Wyoming native Brian Johnson thought he might one day work at TSP. It took him more than a decade and moves to three other states before he landed in South Dakota—and in our Rapid City office.
His parents live in Sheridan, where TSP had a location for several decades. “It was always kind of there in my mind as an internship option,” said Brian, who started earlier this month as a senior architect specializing in healthcare design.
Life took Brian in other directions, though. He and his younger sister grew up in Kemmerer, a town of about 2,700 in southwest Wyoming. He earned his Bachelor of Arts in environmental studies from Montana State University. A year later, he finished with a Master of Architecture degree and a job offer in Spokane, WA.
Not quite two years later, Brian left the rainy northwest for Macon, GA, and a chance to be in the same time zone as his then-girlfriend. It was the right move: Ashley, an unmanned-craft pilot for the U.S. Air Force, said yes. And when her military career took the newlyweds to Grand Forks, ND, Brian helped open a new branch office for his Georgia-based firm. During the couple’s time in North Dakota, Brian also worked for a few years in solo practice. The experience “taught me the value of having someone to chat with in an office,” he said.
Brian and Ashley’s latest move brought them back into TSP’s footprint—this time, in South Dakota. The two settled in Rapid City in 2017, and Brian spent the next two years with a local architecture firm.
He met TSP’s managing principal, fellow Wyoming transplant Mark Averett, through AIA South Dakota’s Design in the Hills events. Brian’s strong background in designing healthcare, residential care, and behavioral health environments was a match for project work in TSP’s pipeline and on the horizon. So was his substantial BIM experience, which includes serving as BIM manager for many large-scale projects. He’s a master Revit user and enjoys pushing those tools forward. He’s constantly learning, taking webinars and enrolling in seminars to bring new knowledge to today’s practice.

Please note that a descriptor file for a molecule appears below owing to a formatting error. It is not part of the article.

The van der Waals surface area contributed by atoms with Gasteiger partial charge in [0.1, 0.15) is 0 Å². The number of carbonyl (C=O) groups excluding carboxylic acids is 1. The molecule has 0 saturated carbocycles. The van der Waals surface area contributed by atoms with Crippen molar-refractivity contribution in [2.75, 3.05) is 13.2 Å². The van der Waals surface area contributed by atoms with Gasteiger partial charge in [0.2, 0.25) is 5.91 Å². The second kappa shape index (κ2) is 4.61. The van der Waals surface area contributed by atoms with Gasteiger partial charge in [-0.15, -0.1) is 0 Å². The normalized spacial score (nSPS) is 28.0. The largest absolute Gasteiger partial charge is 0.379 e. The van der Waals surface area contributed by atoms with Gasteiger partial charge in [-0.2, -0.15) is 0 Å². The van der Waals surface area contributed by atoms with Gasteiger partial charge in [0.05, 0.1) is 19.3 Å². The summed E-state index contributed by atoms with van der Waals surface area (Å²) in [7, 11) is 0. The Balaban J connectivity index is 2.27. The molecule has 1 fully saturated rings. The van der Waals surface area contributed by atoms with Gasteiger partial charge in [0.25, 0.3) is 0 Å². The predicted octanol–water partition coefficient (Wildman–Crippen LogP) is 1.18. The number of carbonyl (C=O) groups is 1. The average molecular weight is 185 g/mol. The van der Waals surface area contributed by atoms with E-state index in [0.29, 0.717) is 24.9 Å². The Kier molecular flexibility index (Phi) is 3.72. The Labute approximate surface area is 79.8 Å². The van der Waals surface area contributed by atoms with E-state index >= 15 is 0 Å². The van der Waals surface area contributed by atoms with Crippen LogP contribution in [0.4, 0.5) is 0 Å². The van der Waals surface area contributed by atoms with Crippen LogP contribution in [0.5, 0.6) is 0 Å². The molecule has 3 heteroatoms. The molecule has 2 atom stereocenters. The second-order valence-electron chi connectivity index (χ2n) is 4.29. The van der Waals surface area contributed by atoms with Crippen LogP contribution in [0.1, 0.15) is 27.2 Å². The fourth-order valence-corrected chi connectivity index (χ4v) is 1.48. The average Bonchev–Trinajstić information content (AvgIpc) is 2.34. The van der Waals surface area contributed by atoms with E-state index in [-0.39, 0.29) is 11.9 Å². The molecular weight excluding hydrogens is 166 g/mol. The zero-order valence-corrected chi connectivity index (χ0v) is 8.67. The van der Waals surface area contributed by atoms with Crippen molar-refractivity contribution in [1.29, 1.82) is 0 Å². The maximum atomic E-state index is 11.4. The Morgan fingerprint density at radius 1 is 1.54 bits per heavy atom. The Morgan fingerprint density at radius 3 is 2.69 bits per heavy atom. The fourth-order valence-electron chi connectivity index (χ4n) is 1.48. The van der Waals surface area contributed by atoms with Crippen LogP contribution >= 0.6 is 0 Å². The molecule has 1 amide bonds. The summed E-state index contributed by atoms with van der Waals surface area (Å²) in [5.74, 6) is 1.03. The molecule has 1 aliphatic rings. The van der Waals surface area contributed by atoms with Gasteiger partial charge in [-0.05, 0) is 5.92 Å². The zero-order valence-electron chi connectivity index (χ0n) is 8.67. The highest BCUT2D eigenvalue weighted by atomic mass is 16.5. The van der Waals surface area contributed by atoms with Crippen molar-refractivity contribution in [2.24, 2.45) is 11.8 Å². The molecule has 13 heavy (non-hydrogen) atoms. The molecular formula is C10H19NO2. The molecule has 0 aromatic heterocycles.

Brian applies that same enthusiasm to promoting architecture as a career for others. This month, he joined fellow TSP architect Chase Kramer as an incoming board member for AIA South Dakota. Brian also is an engaged member of the Young Professionals Group, a program of the Rapid City Area Chamber of Commerce.
“I really want to look at how we can continue to help the field grow—high school students thinking about architecture, young interns, new architects,” Brian said. “I had a very good mentor in Georgia who promoted service through the American Institute of Architects, and now I’m doing what I can to pay it forward. He served on various boards and committees and always espoused that as something that advanced his career while helping others.”
Brian’s portfolio encompasses K-12 education, recreation, civic, and defense work. But the complexity of healthcare work is his greatest interest. “The opportunity to focus a lot of attention in that area is really compelling for me,” said Brian, who is pursuing Evidence-based Design Accreditation & Certification through The Center for Health Design. He’s also a LEED Green Associate.
“Healthcare clients have a very specific mission and service they deliver to the public. I like the research aspect of it and the way the sector has been transforming in the past several years,” Brian said. “The design of healthcare environments is evolving in tandem with changes in care delivery and how providers use technologies such as electronic medical records, new diagnostic care, and genomics. The built environment has a direct impact on all that. The architect must think about a number of planning challenges for the facility’s long-term operation. Spaces need to support equipment, emerging technologies, and different ways providers and patients are going to experience the spectrum of care through the architecture.”